Documentary film explores the needs of hungry children
Elmo, the Sesame Street character, was to have added star power at First Baptist Church in Vineyard Haven Tuesday, but he got stuck in makeup or something.
It didn't matter, because Josephine and Jonathon Chivers stole the spotlight anyway.
The Chivers family, including dad Jonathon, are a poster family for the Sesame Street-sponsored documentary on food insecurity, which will air on Sunday, October 9, at 7 pm on PBS.
The Chivers children will join other kids around the nation who will address fear of hunger in our country, according to Academy Award-winning director Cynthia Wade. Working on-Island with producer Tim Speidel and a Sesame Street camera crew, Ms. Wade told The Times that kids' voices are critical.
"This is a story for children and needs to be told in children's voices from a child's perspective," Ms. Wade said. Ms. Wade won an academy award in 2008 for "Freeheld," the true story of a woman denied pension benefits as she was dying.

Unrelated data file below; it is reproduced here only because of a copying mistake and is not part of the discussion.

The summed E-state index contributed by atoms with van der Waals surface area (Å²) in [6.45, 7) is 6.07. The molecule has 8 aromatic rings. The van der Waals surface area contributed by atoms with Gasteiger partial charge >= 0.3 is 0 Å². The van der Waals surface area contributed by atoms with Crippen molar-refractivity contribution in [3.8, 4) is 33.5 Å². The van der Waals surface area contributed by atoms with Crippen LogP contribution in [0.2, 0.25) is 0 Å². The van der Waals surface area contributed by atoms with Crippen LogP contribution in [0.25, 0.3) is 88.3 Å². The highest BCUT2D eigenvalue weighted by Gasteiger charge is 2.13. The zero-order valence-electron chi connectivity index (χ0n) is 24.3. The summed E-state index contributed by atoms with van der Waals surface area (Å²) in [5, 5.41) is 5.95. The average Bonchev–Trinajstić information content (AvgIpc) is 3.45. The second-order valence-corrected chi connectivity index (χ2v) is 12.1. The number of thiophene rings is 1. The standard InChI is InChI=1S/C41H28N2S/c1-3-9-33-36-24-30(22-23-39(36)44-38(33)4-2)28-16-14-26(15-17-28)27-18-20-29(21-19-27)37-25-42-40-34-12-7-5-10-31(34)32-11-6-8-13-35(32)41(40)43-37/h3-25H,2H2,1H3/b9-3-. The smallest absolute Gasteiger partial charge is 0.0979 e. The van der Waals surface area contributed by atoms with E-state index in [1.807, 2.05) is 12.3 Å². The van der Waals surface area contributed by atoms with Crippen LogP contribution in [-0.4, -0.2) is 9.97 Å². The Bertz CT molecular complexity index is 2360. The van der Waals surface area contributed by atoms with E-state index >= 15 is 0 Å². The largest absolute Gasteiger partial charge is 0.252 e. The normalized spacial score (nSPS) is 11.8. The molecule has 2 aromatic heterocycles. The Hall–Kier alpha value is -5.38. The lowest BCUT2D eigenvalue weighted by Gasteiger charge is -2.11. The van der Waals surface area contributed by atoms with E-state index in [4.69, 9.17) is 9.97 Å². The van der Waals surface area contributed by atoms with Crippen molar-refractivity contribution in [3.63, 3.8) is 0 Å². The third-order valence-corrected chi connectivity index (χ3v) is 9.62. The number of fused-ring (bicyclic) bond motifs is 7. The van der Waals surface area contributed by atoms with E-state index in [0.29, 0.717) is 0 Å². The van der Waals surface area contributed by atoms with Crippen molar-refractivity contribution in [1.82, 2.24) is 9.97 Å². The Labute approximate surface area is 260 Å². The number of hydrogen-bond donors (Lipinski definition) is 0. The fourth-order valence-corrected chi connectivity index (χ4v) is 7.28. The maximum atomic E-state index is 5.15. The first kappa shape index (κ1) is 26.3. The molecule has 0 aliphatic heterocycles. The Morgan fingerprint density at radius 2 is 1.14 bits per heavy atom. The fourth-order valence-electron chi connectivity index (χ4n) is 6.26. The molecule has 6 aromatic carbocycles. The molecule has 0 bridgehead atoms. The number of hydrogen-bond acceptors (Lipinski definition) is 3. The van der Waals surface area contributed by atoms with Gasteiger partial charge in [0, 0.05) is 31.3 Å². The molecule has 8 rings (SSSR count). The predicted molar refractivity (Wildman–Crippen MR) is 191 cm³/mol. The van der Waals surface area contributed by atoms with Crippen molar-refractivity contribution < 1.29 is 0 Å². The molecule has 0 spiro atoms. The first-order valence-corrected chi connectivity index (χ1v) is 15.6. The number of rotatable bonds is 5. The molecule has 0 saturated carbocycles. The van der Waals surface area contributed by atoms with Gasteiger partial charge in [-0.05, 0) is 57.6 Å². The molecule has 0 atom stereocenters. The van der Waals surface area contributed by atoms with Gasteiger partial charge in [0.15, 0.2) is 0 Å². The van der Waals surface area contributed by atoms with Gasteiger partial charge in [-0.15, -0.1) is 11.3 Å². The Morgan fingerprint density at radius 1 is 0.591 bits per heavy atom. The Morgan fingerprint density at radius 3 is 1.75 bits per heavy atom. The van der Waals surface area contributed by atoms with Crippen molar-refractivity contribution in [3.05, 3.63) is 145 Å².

As Serving Hands director Betty Burton buzzed around the parish hall setting up her weekly food distribution ensemble, Mr. Chivers explained why his family participated in the documentary.
"We came here a year ago from Jacksonville, Florida, without housing or a job. The support we received from the Island community was terrific and allowed my children to eat properly last winter. I am not kidding. The refrigerator would have been bare.
"Now I've got a job. We just moved into affordable housing at Morgan Woods. Participating in this is the best way we can think of to give back for the help we've received," he said.
The big scene involved the kids selecting a collection of food, including fresh vegetables picked by the children Monday morning from Island donor farms for delivery to an Island resident who was unable to get to the Serving Hands distribution.
Dad, watching the tableau, murmured "We have been so blessed."